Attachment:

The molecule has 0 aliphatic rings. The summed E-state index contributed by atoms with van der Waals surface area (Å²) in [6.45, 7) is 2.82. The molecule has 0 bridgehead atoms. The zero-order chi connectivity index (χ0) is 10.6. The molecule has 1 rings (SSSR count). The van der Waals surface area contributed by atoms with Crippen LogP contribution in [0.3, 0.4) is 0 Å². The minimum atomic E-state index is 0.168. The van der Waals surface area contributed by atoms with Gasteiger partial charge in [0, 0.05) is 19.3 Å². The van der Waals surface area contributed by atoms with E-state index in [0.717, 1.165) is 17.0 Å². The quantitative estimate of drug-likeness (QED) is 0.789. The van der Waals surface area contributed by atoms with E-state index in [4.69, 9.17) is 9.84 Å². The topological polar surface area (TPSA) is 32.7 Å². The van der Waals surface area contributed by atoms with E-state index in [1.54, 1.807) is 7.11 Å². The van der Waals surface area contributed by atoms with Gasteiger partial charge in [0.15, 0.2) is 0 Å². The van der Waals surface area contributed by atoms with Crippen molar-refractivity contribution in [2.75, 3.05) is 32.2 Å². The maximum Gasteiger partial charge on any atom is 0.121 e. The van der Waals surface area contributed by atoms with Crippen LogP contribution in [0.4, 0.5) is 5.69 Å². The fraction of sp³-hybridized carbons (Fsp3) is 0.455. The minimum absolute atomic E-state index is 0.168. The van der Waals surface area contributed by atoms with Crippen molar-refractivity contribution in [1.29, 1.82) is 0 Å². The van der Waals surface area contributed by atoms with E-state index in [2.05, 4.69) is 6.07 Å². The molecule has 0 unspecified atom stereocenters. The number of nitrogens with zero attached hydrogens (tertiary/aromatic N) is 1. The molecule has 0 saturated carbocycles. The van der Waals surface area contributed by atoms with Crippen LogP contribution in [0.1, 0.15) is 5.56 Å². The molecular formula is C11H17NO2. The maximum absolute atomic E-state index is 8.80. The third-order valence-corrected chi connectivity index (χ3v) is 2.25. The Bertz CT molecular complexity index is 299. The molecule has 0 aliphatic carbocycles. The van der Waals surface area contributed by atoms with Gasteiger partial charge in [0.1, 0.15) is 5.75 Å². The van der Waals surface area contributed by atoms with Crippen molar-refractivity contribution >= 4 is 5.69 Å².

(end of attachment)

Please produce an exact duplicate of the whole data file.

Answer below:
The molecule has 0 aliphatic rings. The summed E-state index contributed by atoms with van der Waals surface area (Å²) in [6.45, 7) is 2.82. The molecule has 0 bridgehead atoms. The zero-order chi connectivity index (χ0) is 10.6. The molecule has 1 rings (SSSR count). The van der Waals surface area contributed by atoms with Crippen LogP contribution in [0.3, 0.4) is 0 Å². The minimum atomic E-state index is 0.168. The van der Waals surface area contributed by atoms with Gasteiger partial charge in [0, 0.05) is 19.3 Å². The van der Waals surface area contributed by atoms with E-state index in [0.717, 1.165) is 17.0 Å². The quantitative estimate of drug-likeness (QED) is 0.789. The van der Waals surface area contributed by atoms with E-state index in [4.69, 9.17) is 9.84 Å². The topological polar surface area (TPSA) is 32.7 Å². The van der Waals surface area contributed by atoms with E-state index in [1.54, 1.807) is 7.11 Å². The van der Waals surface area contributed by atoms with Gasteiger partial charge in [0.15, 0.2) is 0 Å². The van der Waals surface area contributed by atoms with Crippen molar-refractivity contribution in [2.75, 3.05) is 32.2 Å². The maximum Gasteiger partial charge on any atom is 0.121 e. The van der Waals surface area contributed by atoms with Crippen LogP contribution in [0.4, 0.5) is 5.69 Å². The fraction of sp³-hybridized carbons (Fsp3) is 0.455. The minimum absolute atomic E-state index is 0.168. The van der Waals surface area contributed by atoms with Crippen molar-refractivity contribution in [1.29, 1.82) is 0 Å². The van der Waals surface area contributed by atoms with E-state index in [2.05, 4.69) is 6.07 Å². The molecule has 0 unspecified atom stereocenters. The number of nitrogens with zero attached hydrogens (tertiary/aromatic N) is 1. The molecule has 0 saturated carbocycles. The van der Waals surface area contributed by atoms with Crippen LogP contribution in [0.1, 0.15) is 5.56 Å². The molecular formula is C11H17NO2. The maximum absolute atomic E-state index is 8.80. The third-order valence-corrected chi connectivity index (χ3v) is 2.25. The Bertz CT molecular complexity index is 299. The molecule has 0 aliphatic carbocycles. The van der Waals surface area contributed by atoms with Gasteiger partial charge in [0.1, 0.15) is 5.75 Å². The van der Waals surface area contributed by atoms with Crippen molar-refractivity contribution >= 4 is 5.69 Å².